As most people resolve to drop pounds this year, my goals include gains.
When I was ten years old, my schoolyard crush called me chubby. That day, I decided to stop eating. I was 4-foot-10, and in about eight months, I lost 40 pounds—achieving a record-low weight of 64 pounds. I was skin and bones. The less space I could take up, I thought, the better.
Despite my parents' mounting concern, I didn't know that I was suffering. I felt like everyone's appeals for me to eat were just attempts to sabotage my success. I strove to keep my food intake under 500 calories per day. I even put up a fight when it came to drinking water.
Eventually, my mom took me to the doctor, who told her, "Go buy a steak. Cook it with some salt and pepper and make her eat it." At ten years old, and without a whole lot of say in what I did or didn't do, I choked down the steak.
On the surface, I was in recovery. By age 14, I had gained 30 pounds and by 21, 50 pounds. (I only grew one inch taller in that time.) I posted photos of my progress to Instagram.
But in reality, I felt pressured to look skinny and confident. And no matter how skinny I looked, I was anything but confident. I wasn't happy or healthy, either—I was just offsetting my anorexia with bingeing. One day I would eat as little as possible until I was so hungry that I'd plow into anything I could get my hands on. At first bite, the food felt fulfilling, but soon I'd be stuffed, feeling disgusted and ashamed with myself. When I couldn't deal with it, I'd go to sleep immediately—which is why I binged at night. Sleep was an escape from dealing with my feelings. I hated myself, and couldn't bare the thought that I'd just "messed up."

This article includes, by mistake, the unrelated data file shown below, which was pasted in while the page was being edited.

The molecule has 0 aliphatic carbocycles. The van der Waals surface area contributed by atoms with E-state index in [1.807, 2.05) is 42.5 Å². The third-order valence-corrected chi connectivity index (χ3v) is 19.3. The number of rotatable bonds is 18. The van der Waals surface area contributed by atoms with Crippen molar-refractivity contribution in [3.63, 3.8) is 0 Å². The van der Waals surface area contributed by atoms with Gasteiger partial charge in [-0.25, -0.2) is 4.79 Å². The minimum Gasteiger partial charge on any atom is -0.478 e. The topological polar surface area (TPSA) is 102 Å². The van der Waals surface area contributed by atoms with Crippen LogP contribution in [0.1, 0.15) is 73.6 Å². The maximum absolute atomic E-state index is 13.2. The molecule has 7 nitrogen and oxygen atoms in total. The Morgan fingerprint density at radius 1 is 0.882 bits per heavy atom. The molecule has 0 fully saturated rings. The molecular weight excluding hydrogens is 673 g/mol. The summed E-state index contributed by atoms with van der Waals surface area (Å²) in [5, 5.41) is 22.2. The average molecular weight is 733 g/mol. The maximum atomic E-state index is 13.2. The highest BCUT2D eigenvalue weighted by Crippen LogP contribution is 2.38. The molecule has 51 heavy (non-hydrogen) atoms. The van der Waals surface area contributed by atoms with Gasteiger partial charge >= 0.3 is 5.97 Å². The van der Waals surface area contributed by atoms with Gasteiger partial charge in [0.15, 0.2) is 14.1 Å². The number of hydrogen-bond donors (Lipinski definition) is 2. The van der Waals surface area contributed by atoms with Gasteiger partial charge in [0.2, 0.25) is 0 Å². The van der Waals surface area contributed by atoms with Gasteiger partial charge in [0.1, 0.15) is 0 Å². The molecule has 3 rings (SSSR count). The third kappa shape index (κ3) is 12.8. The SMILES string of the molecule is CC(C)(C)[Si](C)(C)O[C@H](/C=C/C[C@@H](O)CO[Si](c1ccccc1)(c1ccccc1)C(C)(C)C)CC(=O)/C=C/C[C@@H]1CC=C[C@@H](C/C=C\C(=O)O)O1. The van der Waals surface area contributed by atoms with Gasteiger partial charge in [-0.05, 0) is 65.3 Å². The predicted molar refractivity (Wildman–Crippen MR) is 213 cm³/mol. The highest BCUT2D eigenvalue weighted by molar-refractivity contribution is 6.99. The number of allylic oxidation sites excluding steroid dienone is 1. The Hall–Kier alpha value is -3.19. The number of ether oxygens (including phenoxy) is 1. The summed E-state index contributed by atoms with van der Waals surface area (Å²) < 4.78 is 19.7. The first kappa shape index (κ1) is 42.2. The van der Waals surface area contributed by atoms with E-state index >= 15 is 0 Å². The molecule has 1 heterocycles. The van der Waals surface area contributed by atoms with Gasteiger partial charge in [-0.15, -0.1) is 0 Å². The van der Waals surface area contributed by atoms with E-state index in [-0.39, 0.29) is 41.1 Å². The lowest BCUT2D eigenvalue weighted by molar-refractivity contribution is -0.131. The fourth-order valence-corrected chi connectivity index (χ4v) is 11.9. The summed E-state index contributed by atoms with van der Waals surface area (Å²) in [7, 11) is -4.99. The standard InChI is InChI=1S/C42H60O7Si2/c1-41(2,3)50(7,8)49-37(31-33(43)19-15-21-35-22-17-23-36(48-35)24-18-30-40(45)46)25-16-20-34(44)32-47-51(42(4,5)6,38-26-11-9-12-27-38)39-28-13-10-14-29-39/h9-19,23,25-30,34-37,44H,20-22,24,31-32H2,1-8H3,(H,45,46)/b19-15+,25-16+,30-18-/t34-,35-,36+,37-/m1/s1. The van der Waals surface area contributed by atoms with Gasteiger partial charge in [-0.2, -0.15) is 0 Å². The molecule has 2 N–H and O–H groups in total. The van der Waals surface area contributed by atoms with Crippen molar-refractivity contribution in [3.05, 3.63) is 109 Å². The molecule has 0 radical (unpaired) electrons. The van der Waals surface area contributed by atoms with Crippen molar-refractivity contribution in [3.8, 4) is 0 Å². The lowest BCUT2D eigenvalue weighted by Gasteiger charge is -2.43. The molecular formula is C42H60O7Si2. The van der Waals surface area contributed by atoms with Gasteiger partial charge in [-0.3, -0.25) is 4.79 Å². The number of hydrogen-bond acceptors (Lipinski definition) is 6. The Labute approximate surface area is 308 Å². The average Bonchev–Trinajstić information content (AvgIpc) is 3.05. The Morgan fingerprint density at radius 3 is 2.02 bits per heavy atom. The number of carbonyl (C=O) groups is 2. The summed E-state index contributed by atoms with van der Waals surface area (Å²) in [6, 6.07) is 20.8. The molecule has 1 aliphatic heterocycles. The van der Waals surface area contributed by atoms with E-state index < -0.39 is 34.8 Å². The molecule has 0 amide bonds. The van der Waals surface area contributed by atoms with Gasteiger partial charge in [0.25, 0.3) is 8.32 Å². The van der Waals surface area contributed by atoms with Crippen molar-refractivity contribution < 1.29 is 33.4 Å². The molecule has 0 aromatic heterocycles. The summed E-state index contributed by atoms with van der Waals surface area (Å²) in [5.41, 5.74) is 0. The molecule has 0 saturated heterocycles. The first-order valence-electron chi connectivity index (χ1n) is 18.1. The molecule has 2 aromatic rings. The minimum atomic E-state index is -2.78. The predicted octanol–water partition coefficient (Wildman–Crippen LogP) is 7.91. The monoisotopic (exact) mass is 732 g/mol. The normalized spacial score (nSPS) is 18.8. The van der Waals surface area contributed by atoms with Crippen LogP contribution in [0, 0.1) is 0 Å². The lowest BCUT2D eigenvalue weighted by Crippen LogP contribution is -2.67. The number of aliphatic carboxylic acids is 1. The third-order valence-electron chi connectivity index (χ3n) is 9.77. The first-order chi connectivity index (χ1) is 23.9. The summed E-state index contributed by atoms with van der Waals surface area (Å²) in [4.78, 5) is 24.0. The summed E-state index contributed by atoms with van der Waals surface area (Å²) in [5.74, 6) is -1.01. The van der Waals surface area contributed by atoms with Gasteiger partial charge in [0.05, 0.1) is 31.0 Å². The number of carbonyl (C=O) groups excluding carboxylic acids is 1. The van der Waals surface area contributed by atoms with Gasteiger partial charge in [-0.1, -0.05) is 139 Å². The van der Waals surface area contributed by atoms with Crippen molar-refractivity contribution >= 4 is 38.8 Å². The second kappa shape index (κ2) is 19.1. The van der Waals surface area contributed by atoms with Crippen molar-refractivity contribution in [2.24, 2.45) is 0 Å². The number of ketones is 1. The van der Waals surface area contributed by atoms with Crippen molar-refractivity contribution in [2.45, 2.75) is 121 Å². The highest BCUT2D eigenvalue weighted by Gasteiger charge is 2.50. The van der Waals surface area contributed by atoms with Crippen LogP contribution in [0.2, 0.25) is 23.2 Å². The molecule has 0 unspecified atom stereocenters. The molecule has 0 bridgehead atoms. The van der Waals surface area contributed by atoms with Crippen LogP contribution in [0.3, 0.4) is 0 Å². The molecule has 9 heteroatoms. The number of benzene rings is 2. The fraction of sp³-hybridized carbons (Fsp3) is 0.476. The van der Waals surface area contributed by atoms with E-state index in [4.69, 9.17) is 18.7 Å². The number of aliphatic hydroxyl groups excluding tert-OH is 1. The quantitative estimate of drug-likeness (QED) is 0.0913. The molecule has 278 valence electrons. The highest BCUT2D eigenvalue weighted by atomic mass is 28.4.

In the morning, I'd wake up loathing my body and myself, and I'd resolve to "fix" my binges by restricting my diet all over again. Some days, I'd sleep as much as possible, because if I was sleeping, I knew I couldn't binge. I'd work out two hours a day. I became obsessed with "burning off" anything I ate. Just like bingeing, this allowed me to avoid feeling anything and fixate on food being the "problem."
Since then, I've gained about ten or 15 pounds—I no longer keep tabs on my weight, so that's a guess. And I don't think I'm fat or disgusting anymore. What changed? My mindset.
Two years ago, after going to the campus counseling center to seek help for depression, I was paired with a local therapist. She told me that I had an eating disorder. Despite struggling with my weight and food for more than a decade, I had never realized it. No one had ever told me.
Accepting the fact that I had an eating disorder helped me realize that the solution to all of my struggles wasn't achieving a certain weight or silhouette. Losing weight wouldn't help me find self-worth or happiness. It was loving myself—irrespective of my weight.
At 23, after two years of therapy—I still go once a week. Recovery is about not hating myself. When I fall into old habits, I know that I'm still great deep down, and I move on. I don't get down on myself or try to "make up" for one too many servings of ice cream by starving myself.
A lot of my recovery has involved connecting with my body. In the past, I didn't want to accept that I was in my body. I wanted to control it, fix it, but not connect with it. I thought it was gross. One day, my therapist asked me to simply touch my stomach. Try putting your hand on your stomach right now—and not sucking in. It feels pretty weird, right? Maybe even uncomfortable?
Over time, I've come to embrace the fact that I really am in this body and, every day, I become a little more comfortable with that fact. I've gotten really into lifting and, when performing big movements like squats and deadlifts, I don't hesitate to perform a Valsalva maneuver. (That's when you inflate and push out your stomach to help brace your core.) I feel like a badass. I feel strong and proud of what my body can do. As I gain muscle, I've learned that I no longer want to disappear, and that I love taking up space. My body deserves a place in this world.
As told to K. Aleisha Fetters
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